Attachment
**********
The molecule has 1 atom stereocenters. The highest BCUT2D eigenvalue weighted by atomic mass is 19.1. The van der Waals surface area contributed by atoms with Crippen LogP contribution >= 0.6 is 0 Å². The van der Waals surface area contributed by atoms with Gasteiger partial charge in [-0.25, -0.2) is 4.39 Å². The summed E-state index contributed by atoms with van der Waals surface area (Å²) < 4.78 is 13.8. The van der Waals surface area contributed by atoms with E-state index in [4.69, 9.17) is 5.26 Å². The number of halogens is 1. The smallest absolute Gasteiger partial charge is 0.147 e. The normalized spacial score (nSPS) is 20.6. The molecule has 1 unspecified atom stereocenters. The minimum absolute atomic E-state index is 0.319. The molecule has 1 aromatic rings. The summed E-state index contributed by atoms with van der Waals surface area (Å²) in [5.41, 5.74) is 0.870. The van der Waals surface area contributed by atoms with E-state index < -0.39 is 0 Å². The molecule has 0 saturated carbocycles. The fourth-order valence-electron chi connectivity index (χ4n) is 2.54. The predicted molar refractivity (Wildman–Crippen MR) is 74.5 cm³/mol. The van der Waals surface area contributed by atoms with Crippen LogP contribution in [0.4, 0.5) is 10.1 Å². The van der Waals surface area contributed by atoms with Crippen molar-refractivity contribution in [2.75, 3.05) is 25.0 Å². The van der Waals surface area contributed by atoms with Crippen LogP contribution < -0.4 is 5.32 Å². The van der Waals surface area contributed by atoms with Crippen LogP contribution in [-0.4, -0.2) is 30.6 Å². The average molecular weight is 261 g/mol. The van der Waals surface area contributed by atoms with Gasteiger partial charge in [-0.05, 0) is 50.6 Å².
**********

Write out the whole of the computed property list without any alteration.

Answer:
The molecule has 1 atom stereocenters. The highest BCUT2D eigenvalue weighted by atomic mass is 19.1. The van der Waals surface area contributed by atoms with Crippen LogP contribution >= 0.6 is 0 Å². The van der Waals surface area contributed by atoms with Gasteiger partial charge in [-0.25, -0.2) is 4.39 Å². The summed E-state index contributed by atoms with van der Waals surface area (Å²) < 4.78 is 13.8. The van der Waals surface area contributed by atoms with E-state index in [4.69, 9.17) is 5.26 Å². The number of halogens is 1. The smallest absolute Gasteiger partial charge is 0.147 e. The normalized spacial score (nSPS) is 20.6. The molecule has 1 unspecified atom stereocenters. The minimum absolute atomic E-state index is 0.319. The molecule has 1 aromatic rings. The summed E-state index contributed by atoms with van der Waals surface area (Å²) in [5.41, 5.74) is 0.870. The van der Waals surface area contributed by atoms with E-state index < -0.39 is 0 Å². The molecule has 0 saturated carbocycles. The fourth-order valence-electron chi connectivity index (χ4n) is 2.54. The predicted molar refractivity (Wildman–Crippen MR) is 74.5 cm³/mol. The van der Waals surface area contributed by atoms with Crippen LogP contribution in [0.4, 0.5) is 10.1 Å². The van der Waals surface area contributed by atoms with Crippen molar-refractivity contribution in [2.75, 3.05) is 25.0 Å². The van der Waals surface area contributed by atoms with Crippen LogP contribution < -0.4 is 5.32 Å². The van der Waals surface area contributed by atoms with Crippen LogP contribution in [-0.4, -0.2) is 30.6 Å². The average molecular weight is 261 g/mol. The van der Waals surface area contributed by atoms with Gasteiger partial charge in [-0.05, 0) is 50.6 Å².